For the description of the MIB table, see RMON-MIB in the MIB reference.

Query the RMON log table as follows:

Use logTable, as shown in Figure 3-129.

Figure 3-129  Displaying RMON log table

BFD Information Query

Querying the BFD Session Status

  1. hwBfdSessDown is an alarm object. The object indicates that the BFD session status changes from Up to Down, which is notified to the NMS.

    Object

    OID

    hwBfdSessDown

    1.3.6.1.4.1.2011.5.25.38.3.1

    Query the hwBfdSessDown object on the alarm page. As shown in Figure 3-130, the hwBfdSessDown object is queried.

    NOTE:

    The BFD alarm needs to be triggered manually. The alarm object does not save the content, so data cannot be obtained through the Walk operation.

    Figure 3-130  Querying the hwBfdSessDown object
  2. hwBfdSessUp is an alarm object. The object indicates that the BFD session status changes from Down to Up, which is notified to the NMS.

    Object

    OID

    hwBfdSessUp

    1.3.6.1.4.1.2011.5.25.38.3.2

    Query the hwBfdSessUp object on the alarm page. As shown in Figure 3-131, the hwBfdSessUp object is queried.

    NOTE:

    The BFD alarm needs to be triggered manually. The alarm object does not save the content, so data cannot be obtained through the Walk operation.

    Figure 3-131  Querying the hwBfdSessUp object

VRRP Information Query

Querying VRRP Group Information

vrrpOperTable describes VRRP group information, including the VRID of the VRRP group, virtual MAC address, and interval at which VRRP Advertisement packets are sent.

You can learn about the VRRP group status (initialize, master, or backup) using vrrpOperState in vrrpOperTable.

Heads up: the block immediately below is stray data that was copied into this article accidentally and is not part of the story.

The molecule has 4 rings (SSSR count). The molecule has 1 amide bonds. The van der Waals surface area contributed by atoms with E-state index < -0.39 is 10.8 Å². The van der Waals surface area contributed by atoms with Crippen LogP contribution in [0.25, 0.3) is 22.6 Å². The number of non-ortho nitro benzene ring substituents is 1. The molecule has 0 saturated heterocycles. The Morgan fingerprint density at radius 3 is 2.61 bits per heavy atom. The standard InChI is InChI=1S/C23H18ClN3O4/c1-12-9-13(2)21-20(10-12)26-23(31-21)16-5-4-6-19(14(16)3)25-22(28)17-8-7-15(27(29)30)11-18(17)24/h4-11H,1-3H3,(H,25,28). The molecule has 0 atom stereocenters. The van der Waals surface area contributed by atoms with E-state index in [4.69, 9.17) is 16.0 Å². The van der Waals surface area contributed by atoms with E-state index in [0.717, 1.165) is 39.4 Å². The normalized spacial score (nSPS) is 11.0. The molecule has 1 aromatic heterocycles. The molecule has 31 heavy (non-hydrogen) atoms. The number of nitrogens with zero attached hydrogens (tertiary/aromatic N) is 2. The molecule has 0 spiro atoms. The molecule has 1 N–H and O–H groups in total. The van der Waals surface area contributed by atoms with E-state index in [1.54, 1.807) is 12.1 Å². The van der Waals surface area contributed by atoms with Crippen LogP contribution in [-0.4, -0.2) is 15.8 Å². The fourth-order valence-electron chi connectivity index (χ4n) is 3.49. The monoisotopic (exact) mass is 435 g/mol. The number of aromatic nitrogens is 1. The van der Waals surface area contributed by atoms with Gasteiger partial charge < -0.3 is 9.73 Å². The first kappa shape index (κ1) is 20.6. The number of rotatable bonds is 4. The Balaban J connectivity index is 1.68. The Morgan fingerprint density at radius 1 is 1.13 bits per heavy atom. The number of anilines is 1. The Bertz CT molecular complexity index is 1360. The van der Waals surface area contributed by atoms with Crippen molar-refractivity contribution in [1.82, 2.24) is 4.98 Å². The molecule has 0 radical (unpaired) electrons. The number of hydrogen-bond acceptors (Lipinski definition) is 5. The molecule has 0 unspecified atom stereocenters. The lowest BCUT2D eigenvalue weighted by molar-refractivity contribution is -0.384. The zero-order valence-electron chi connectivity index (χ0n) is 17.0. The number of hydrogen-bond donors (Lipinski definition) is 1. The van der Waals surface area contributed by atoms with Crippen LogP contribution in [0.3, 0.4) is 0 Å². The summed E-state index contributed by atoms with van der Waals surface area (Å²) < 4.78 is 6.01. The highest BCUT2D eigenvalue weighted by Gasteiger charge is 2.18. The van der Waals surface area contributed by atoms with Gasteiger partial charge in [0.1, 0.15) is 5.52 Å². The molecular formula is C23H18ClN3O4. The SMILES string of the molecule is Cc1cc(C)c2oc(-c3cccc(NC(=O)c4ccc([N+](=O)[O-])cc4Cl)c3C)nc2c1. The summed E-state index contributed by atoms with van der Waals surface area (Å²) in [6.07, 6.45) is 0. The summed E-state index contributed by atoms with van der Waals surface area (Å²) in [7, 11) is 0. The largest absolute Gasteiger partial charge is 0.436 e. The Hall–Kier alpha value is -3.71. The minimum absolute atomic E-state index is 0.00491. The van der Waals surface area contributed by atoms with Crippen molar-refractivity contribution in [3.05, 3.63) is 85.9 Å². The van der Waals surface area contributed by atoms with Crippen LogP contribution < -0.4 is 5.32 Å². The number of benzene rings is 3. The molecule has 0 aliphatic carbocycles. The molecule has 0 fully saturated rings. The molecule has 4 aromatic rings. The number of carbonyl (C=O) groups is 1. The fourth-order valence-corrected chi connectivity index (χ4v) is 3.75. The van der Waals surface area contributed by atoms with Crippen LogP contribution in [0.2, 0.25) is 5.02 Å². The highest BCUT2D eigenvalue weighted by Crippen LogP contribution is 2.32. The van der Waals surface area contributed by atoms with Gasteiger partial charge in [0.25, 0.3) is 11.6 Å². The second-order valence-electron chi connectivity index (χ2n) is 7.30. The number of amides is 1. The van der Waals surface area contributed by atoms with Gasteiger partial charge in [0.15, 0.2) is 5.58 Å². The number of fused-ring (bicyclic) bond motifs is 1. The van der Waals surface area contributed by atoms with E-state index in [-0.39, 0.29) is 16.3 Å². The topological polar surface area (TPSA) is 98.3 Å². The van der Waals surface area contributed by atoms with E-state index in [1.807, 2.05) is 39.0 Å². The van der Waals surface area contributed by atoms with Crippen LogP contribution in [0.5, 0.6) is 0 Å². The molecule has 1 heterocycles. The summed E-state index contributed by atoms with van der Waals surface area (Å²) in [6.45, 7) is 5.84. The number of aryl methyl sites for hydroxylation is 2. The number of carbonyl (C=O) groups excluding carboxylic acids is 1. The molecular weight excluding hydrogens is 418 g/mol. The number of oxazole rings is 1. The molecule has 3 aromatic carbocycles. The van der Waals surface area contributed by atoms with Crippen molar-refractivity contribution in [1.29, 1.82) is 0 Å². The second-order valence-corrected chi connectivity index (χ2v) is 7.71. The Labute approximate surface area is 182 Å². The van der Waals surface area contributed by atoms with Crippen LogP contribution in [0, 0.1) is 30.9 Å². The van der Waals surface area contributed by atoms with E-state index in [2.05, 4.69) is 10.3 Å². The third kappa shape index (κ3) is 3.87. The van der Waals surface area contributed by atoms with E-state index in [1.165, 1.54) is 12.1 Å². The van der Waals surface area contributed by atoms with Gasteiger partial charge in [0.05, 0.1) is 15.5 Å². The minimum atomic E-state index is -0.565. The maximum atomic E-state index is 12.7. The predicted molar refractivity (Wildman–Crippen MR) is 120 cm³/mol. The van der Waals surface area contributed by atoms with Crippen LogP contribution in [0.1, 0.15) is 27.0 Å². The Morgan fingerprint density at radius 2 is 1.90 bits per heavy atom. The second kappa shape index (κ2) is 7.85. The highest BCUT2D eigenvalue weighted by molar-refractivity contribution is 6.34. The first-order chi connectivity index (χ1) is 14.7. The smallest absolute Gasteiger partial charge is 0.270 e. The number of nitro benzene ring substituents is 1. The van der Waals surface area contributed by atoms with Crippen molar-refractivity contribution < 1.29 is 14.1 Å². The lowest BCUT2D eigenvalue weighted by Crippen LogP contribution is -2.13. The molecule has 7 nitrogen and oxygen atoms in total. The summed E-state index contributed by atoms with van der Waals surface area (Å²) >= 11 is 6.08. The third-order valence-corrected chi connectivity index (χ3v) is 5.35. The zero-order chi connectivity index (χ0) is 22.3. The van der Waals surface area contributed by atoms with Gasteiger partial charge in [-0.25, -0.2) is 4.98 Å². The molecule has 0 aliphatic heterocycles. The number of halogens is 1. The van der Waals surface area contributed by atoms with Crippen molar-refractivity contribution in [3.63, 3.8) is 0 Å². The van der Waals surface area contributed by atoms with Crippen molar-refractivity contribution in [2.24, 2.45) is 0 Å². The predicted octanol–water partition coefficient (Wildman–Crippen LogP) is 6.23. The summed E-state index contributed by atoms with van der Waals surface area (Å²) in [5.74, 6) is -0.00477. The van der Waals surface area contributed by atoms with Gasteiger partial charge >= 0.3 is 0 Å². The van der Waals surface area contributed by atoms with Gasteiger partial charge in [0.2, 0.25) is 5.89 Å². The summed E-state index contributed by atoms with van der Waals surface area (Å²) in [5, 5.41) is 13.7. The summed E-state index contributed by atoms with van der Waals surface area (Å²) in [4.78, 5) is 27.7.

Table 3-16  Description of the MIB object
Object Description OID
vrrpOperState

This object indicates the VRRP group status:

  • initialize: The VRRP group is waiting for an initial event.

  • backup: The VRRP group is monitoring availability of the master.

  • master: The VRRP group is forwarding packets with the virtual IP address of the VRRP group.

1.3.6.1.2.1.68.1.3.1.3

As shown in Figure 3-132, select vrrpOperState and perform the Walk operation to query the status of all VRRP groups.

In vrrpOperState.115.1 (integer) master(3), the value 115 is the index of the interface where the VRRP group is configured, the value 1 is the VRID of the VRRP group, and master(3) indicates that the VRRP group is in master state.

Figure 3-132  Querying VRRP group information

Querying the Virtual MAC Address of the VRRP Group

vrrpOperTable describes VRRP group information, including the VRID of the VRRP group, virtual MAC address, and interval at which VRRP Advertisement packets are sent.

You can better understand the virtual MAC addresses of all VRRP groups using vrrpOperVirtualMacAddr in vrrpOperTable.

Table 3-17  Description of the MIB object
Object Description OID
vrrpOperVirtualMacAddr

This object indicates the virtual MAC address of the VRRP group.

1.3.6.1.2.1.68.1.3.1.2

As shown in Figure 3-133, select vrrpOperVirtualMacAddr and perform the Walk operation to query virtual MAC addresses of all VRRP groups.

In vrrpOperVirtualMacAddr.115.1 (octet string) 00:00:5E:00:01:01 [00.00.5E.00.01.01 (hex)], the value 115 is the index of the interface where the VRRP group is configured, the value 1 is the VRID of the VRRP group, and the value 00:00:5E:00:01:01 indicates the virtual MAC address of the VRRP group.

Figure 3-133  Querying the virtual MAC address of the VRRP group
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Updated: 2019-09-23